When Bibi Meets Biden
Is the purpose of the vice president's trip to Israel to undermine that country's prime minister?
March 8, 2010 - 12:03 am
As Joe Biden’s plane fueled up to head in the direction of the Middle East for today’s arrival, even the most optimistic of Israelis were viewing the U.S. vice president’s trip to Israel with skepticism — and the more pessimistic anticipated his mission with outright suspicion.
Publicly, Prime Minister Binyamin Netanyahu waxed enthusiastic and “praised” the upcoming visit by his “personal friend of 30 years,” even as a “senior diplomatic official” (presumed to be either Foreign Minister Avigdor Lieberman or Deputy Foreign Minister Danny Ayalon) was quoted as angrily asking why Israel must settle for second best. President Obama, the official pointed out, seems to have no trouble showing up in person to woo Arab countries — and yet he keeps his distance from Israel.
“If the president speaks to one side, why do you send the No. 2 to speak to us? He can’t give a speech in Cairo to the Arabs, and suffice with speaking to us through videos.”
The answer isn’t complicated. In the Obama playbook, countries that are hostile to the U.S. deserve a charm offensive. Allies like Israel can be taken for granted. But to be fair, even the most supportive presidents have rarely graced Israel with their presence, unless there was a significant diplomatic achievement to take pride in. And at this moment in time, diplomatic progress has never seemed further from sight.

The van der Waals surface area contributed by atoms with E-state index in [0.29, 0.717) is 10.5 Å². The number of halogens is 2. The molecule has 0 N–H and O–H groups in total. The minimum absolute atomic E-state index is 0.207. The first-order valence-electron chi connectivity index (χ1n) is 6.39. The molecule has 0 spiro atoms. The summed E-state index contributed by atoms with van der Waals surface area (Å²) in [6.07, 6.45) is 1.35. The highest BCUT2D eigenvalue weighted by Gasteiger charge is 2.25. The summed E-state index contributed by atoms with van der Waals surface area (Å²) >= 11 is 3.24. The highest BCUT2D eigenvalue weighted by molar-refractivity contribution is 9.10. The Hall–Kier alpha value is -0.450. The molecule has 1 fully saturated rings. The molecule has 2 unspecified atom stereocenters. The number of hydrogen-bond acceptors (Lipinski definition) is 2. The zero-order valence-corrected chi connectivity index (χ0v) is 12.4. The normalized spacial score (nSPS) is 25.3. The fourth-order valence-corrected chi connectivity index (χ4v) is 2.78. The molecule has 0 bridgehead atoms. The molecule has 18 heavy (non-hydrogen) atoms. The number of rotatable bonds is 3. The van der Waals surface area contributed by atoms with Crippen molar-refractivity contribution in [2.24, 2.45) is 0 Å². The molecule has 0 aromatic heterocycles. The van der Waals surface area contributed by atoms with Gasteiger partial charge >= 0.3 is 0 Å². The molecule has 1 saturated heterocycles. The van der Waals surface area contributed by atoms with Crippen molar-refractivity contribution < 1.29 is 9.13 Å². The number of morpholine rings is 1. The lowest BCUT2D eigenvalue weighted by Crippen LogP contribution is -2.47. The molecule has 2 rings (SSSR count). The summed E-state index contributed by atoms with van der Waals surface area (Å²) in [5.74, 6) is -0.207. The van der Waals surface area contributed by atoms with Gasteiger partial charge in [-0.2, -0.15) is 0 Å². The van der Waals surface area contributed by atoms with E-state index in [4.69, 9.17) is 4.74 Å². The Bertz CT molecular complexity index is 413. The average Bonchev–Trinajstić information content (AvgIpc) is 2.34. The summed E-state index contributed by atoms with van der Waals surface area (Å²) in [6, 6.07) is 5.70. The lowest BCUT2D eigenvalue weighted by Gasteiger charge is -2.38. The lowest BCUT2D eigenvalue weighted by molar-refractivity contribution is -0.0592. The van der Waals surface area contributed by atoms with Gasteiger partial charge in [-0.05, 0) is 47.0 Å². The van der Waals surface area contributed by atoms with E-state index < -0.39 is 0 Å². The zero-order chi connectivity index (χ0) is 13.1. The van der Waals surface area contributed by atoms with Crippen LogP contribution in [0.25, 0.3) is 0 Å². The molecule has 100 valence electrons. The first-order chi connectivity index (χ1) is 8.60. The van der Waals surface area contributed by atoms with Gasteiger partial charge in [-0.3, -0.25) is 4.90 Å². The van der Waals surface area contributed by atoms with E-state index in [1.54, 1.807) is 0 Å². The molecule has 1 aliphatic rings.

And so, with the possible exception of Netanyahu, Israelis weren’t exactly waiting for Biden’s arrival with bated breath. On Sunday’s news programs, news of preparations for his visit followed stories of multiple car accidents, coverage of crimes, and long discussions of the chances of Israel’s entry Ajami to win the Academy Award for best foreign-language film (with the mini-scandal that accompanied the entry after one of the directors, an Israeli Arab, declared that his “film shouldn’t represent Israel because Israel doesn’t represent me”).
When the hosts of the morning news shows finally got around to talking about U.S. envoy George Mitchell’s meeting on Saturday night with Defense Minister Ehud Barak to prepare the ground for the Biden arrival, they rolled their eyes and exclaimed, “Déjà vu!” Indeed, it seems as if Mitchell has been dropping in on a weekly basis as the latest Sisyphus of the peace process. His comings and goings have become part of the landscape.